Every business has its pain points and every process can benefit from being refined.
While every business would like to alleviate all of its pain points, most retailers don't have limitless budgets for business process improvement.
Focusing on major roadblocks to core business workflows and streamlining those operations is the key to obtaining a solid return on investment. Focusing too much on minor pains or overspending on them can drain budgets and result in a low ROI.
Targeting and alleviating the major pain points is the key to process improvement and the benefits that come as a result. It is crucial to prioritize and start off with the most excruciating business problems.
Taking this approach will deliver the greatest results and the highest ROI. Even if your budget is drained as a result of focusing on these major pain points, you will end up with greater results than if you tackled several minor inconveniences.
Minor problems may simply be symptoms of much larger problems. When alleviating pain points, it is crucial to observe the symptoms and then create a methodology to fix or remove the root cause.
In the problem solving process managers can easily fall into the trap of focusing on the wrong changes.
Managers are in the best position to lobby for changes that benefit them the most, even if their employees have more serious workflow challenges.
Losing sight of the primary targeted pain point by focusing on the low hanging fruit will bring some instant gratification, but doing so poses a much higher risk of going over budget and having a lower ROI.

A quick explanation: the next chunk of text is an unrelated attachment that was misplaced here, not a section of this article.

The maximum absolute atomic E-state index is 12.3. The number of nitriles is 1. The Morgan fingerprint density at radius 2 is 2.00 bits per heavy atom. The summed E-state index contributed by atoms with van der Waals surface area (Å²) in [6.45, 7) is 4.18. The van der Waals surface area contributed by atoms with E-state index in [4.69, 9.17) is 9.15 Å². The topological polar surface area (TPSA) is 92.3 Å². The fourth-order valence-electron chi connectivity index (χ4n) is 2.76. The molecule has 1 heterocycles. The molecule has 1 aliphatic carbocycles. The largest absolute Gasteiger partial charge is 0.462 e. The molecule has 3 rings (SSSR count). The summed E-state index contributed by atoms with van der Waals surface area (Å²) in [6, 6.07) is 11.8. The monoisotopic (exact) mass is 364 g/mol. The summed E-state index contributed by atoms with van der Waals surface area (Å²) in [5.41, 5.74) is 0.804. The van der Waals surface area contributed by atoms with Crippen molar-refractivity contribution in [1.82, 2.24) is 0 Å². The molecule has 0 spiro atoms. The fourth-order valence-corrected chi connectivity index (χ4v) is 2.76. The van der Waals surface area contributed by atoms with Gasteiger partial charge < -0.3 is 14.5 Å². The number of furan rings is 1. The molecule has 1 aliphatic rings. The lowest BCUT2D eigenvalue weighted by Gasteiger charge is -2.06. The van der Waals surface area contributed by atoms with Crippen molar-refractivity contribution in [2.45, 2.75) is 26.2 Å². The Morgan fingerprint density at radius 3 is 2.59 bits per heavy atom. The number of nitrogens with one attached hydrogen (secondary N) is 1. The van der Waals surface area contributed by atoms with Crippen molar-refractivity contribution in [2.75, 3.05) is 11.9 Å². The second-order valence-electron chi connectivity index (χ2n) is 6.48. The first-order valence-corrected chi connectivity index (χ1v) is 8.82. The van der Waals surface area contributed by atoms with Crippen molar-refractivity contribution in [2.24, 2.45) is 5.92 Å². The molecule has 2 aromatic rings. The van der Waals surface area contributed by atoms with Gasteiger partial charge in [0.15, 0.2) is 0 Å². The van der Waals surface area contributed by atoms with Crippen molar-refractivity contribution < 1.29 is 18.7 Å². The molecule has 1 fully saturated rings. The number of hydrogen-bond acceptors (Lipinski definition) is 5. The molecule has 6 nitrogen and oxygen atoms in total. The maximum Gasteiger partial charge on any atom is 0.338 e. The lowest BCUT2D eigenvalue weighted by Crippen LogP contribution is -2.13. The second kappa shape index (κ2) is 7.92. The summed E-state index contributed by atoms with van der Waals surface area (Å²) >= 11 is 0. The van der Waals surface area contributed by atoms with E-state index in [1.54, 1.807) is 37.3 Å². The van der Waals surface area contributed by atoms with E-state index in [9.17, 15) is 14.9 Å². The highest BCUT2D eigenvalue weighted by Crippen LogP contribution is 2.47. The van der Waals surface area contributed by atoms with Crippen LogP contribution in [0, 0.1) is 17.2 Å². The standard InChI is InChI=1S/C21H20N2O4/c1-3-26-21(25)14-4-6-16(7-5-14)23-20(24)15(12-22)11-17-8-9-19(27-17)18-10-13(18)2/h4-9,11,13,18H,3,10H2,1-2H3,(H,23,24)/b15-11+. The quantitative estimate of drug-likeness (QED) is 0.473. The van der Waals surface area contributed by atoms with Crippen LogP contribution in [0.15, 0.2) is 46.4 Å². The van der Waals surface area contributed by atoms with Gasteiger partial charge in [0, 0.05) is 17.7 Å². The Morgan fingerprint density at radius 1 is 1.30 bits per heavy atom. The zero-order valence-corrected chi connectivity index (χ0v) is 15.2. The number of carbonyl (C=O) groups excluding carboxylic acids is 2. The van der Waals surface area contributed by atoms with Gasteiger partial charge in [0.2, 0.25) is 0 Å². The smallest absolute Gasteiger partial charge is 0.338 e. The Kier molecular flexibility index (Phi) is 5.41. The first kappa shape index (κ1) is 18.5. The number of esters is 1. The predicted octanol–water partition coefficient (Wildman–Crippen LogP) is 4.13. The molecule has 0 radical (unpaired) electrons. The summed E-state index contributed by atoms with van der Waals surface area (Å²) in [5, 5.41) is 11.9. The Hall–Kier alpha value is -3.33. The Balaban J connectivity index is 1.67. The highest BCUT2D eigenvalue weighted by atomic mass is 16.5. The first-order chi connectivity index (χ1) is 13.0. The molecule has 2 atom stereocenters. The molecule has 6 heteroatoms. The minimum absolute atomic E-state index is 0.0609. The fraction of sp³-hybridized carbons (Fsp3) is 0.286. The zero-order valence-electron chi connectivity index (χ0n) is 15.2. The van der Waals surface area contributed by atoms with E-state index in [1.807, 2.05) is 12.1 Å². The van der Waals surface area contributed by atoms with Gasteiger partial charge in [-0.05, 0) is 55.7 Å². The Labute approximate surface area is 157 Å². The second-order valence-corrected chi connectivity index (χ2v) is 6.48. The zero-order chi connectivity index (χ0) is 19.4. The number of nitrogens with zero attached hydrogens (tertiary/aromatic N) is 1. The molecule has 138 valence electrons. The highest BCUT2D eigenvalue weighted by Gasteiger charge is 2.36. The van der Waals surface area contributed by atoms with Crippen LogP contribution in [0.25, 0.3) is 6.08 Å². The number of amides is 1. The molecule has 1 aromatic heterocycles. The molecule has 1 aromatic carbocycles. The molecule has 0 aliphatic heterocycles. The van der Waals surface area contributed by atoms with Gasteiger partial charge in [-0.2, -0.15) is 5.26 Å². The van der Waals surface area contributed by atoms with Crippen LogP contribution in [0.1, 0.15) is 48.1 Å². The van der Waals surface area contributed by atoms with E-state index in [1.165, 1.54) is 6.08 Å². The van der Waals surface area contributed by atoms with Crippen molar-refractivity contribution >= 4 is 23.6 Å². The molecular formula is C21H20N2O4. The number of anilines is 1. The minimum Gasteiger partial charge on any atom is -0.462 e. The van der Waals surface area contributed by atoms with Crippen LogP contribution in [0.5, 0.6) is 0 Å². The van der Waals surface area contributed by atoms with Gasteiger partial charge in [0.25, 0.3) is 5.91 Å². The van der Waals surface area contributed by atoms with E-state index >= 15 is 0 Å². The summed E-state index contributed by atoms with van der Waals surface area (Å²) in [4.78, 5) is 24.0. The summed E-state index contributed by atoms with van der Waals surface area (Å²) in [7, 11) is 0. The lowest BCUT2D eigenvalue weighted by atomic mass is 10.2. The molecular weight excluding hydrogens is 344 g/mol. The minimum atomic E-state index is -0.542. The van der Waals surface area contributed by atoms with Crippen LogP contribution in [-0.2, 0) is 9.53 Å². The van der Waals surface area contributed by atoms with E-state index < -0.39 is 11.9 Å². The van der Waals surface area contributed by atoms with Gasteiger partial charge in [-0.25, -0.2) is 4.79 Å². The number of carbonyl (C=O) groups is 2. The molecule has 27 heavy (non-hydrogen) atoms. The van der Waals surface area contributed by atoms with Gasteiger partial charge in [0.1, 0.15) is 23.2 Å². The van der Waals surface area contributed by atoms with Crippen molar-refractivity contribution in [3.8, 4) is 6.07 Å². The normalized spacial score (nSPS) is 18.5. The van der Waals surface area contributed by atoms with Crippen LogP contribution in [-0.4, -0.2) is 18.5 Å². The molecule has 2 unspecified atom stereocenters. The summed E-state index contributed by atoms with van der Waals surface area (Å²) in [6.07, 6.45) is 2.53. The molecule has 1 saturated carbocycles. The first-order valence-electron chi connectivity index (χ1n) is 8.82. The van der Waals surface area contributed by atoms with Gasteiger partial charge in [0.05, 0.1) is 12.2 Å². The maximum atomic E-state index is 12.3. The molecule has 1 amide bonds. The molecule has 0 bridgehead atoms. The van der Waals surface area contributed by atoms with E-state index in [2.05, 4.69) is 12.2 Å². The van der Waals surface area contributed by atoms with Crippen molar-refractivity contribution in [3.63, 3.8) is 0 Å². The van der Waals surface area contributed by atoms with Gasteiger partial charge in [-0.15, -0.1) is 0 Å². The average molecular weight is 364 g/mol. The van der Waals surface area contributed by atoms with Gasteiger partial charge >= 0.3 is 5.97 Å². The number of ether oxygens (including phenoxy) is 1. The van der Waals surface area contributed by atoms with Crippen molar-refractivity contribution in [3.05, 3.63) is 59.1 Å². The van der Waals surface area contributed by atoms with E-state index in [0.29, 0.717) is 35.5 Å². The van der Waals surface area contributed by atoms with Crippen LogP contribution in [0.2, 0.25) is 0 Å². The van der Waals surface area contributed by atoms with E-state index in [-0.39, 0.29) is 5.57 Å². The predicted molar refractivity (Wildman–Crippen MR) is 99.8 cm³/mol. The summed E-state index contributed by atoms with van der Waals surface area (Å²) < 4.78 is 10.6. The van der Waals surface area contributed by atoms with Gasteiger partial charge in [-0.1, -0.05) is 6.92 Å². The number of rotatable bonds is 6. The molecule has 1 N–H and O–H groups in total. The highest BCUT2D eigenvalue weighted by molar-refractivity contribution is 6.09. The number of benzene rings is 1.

In addition, users in a supervisory role should typically be satisfied last in a large project as the workflow must be in place before any reporting data can be extracted. Trying to do this backwards to satisfy management rarely offers good results.
Implementing a solution can be time consuming because the users of the new and improved process methodology will need to become acclimated to whatever changes have been made.
They will need time to develop a rhythm so they can most effectively utilize the improved process. Don't lose focus of the primary pain points during this transition.
Make sure they are solved before any other problems are considered. Once the new process has been effectively implemented, smaller "pain points" can be diagnosed and alleviated.
This process should not be rushed as there will be minor glitches as everyone adapts to their new process, glitches that will go away in time.
Focusing on alleviating the biggest pains first will result in the greatest impact on workflow, and the best ROI.
Whenever possible, the objective should be fixing the root cause of the problem. This strategy will result in a wider impact on the business, and it is cheaper in the long run than fixing endless symptoms.
After the root cause of the problem has been addressed, allow some time to breathe.
This downtime will allow employees to adapt to their new methodology. Once the major pain has been alleviated, new ones may crop up. Handle them in order of perceived pain, not in a politically motivated order.
The benefits will speak for themselves.